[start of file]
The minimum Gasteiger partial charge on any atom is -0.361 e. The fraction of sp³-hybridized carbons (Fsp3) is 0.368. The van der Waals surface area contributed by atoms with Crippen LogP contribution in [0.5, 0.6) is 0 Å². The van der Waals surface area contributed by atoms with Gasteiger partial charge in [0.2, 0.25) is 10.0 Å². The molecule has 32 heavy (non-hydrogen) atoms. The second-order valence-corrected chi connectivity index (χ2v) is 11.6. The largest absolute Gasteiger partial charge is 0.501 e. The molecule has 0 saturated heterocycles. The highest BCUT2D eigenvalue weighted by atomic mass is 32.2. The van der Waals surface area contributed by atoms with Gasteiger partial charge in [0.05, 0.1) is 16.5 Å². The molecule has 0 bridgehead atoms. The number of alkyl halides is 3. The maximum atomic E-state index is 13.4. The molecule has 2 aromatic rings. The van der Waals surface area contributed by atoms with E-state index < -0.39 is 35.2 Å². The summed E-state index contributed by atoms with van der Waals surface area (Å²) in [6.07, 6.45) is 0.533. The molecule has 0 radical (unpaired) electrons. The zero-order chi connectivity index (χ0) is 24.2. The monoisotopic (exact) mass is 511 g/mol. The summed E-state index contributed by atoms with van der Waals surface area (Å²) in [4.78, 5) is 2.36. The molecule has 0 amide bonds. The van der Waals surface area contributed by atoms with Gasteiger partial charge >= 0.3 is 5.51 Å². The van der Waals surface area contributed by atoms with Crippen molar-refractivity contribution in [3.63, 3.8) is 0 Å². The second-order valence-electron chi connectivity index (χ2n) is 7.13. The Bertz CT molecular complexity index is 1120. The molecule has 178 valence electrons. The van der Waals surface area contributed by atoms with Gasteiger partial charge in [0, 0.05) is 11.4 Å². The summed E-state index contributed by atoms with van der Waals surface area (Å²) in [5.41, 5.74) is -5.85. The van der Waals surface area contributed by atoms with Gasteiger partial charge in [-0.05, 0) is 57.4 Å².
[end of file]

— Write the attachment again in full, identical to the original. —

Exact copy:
The minimum Gasteiger partial charge on any atom is -0.361 e. The fraction of sp³-hybridized carbons (Fsp3) is 0.368. The van der Waals surface area contributed by atoms with Crippen LogP contribution in [0.5, 0.6) is 0 Å². The van der Waals surface area contributed by atoms with Gasteiger partial charge in [0.2, 0.25) is 10.0 Å². The molecule has 32 heavy (non-hydrogen) atoms. The second-order valence-corrected chi connectivity index (χ2v) is 11.6. The largest absolute Gasteiger partial charge is 0.501 e. The molecule has 0 saturated heterocycles. The highest BCUT2D eigenvalue weighted by atomic mass is 32.2. The van der Waals surface area contributed by atoms with Gasteiger partial charge in [0.05, 0.1) is 16.5 Å². The molecule has 0 bridgehead atoms. The number of alkyl halides is 3. The maximum atomic E-state index is 13.4. The molecule has 2 aromatic rings. The van der Waals surface area contributed by atoms with E-state index < -0.39 is 35.2 Å². The summed E-state index contributed by atoms with van der Waals surface area (Å²) in [6.07, 6.45) is 0.533. The molecule has 0 radical (unpaired) electrons. The zero-order chi connectivity index (χ0) is 24.2. The monoisotopic (exact) mass is 511 g/mol. The summed E-state index contributed by atoms with van der Waals surface area (Å²) in [4.78, 5) is 2.36. The molecule has 0 amide bonds. The van der Waals surface area contributed by atoms with Gasteiger partial charge >= 0.3 is 5.51 Å². The van der Waals surface area contributed by atoms with Crippen molar-refractivity contribution in [3.63, 3.8) is 0 Å². The second-order valence-electron chi connectivity index (χ2n) is 7.13. The Bertz CT molecular complexity index is 1120. The molecule has 178 valence electrons. The van der Waals surface area contributed by atoms with Gasteiger partial charge in [0, 0.05) is 11.4 Å². The summed E-state index contributed by atoms with van der Waals surface area (Å²) in [5.41, 5.74) is -5.85. The van der Waals surface area contributed by atoms with Gasteiger partial charge in [-0.05, 0) is 57.4 Å².